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28/02/24

Extraction of Information from Electronic Devices in Criminal Proceedings

Extraction of Information from Electronic Devices in Criminal Proceedings
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The developing reliance of Society upon the use of digital devices such as mobile phones, laptops and computers generally, has resulted in a great volume of material being stored in such devices by way of, for example, text messages and pictures, becoming available to potentially provide evidence in Criminal Investigations and Prosecutions.

Amid a range of additional provisions, The Police, Crime, Sentencing and Courts Act 2022 (‘the Act’) introduces clear guidelines for circumstances where authorised persons may obtain and extract information from electronic devices which is relevant to the investigation being undertaken.

It is recognised that victims and witnesses must feel confident, when reporting crimes and assisting the police, that their privacy will be protected, and they will be treated with sensitivity and dignity.

The Court of Appeal judgment in R v. Bater-James [2020] EWCA Crim 790, recognised the need to avoid unjustifiable invasion of an individual’s privacy while also achieving the overriding aims of the Criminal Justice System.

In recent years, the enormous volume of material that has fallen to be examined and disclosed, arising from extraction from digital appliances, has created problems with the ‘Disclosure’ process during criminal prosecutions, particularly in relation to fraud investigations. Major Trials have been abandoned because of the process not being conducted fairly, including the manner in which material has been extracted from devices.

Within the realm of unacceptable conduct has been, for instance, prosecution evidence containing a mass of data which has not been properly examined, if examined at all, containing details of personal information and conduct, that has no relevance to the prosecution of the alleged criminal offence.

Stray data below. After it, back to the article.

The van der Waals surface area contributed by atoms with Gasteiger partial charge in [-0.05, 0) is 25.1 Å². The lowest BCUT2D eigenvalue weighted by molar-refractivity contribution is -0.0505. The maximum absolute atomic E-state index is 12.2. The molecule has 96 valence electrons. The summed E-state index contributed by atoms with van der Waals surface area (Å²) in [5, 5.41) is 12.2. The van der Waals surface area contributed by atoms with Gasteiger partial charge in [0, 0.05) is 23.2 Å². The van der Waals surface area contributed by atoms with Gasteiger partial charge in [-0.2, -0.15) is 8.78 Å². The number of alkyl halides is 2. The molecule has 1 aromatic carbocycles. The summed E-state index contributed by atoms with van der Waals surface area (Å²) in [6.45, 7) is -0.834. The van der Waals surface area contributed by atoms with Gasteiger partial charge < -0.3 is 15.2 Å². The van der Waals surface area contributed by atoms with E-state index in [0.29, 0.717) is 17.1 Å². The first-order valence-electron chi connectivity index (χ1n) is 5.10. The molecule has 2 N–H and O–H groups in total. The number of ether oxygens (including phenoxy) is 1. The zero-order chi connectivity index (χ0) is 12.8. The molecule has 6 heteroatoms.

John Veale delineates several of the provisions of the Act providing the new regime for extracting information in criminal investigations.

The Relevant Law

An Authorised Person is entitled to exercise the extraction of information designed to:

  • prevent crime
  • detect crime
  • investigate crime
  • prosecute crime
  • locate a missing person
  • protect a child or an at-risk adult from neglect or physical, mental, or emotional harm

An Authorised person is defined in Schedule 3, Part 1 of the Act and includes a:

  • constable of a police force in England and Wales
  • member of staff appointed by the chief officer of police of a police force in England and Wales
  • National Crime Agency Officer
  • person who has been engaged to provide services consisting of or including the extraction of information from electronic devices

The Act provides:

Section 37 – Extraction of information from electronic devices: investigations of crime etc.

An authorised person may extract information stored on an electronic device from that device if:

  • a user of the device has voluntarily provided the device to an authorised person, and
  • that user has agreed to the extraction of information from the device

The power can only be exercised for the purposes of:

  • preventing, detecting, investigating, or prosecuting crime,
  • helping to locate a missing person, or
  • protecting a child or an at-risk adult from neglect or physical, mental, or emotional harm.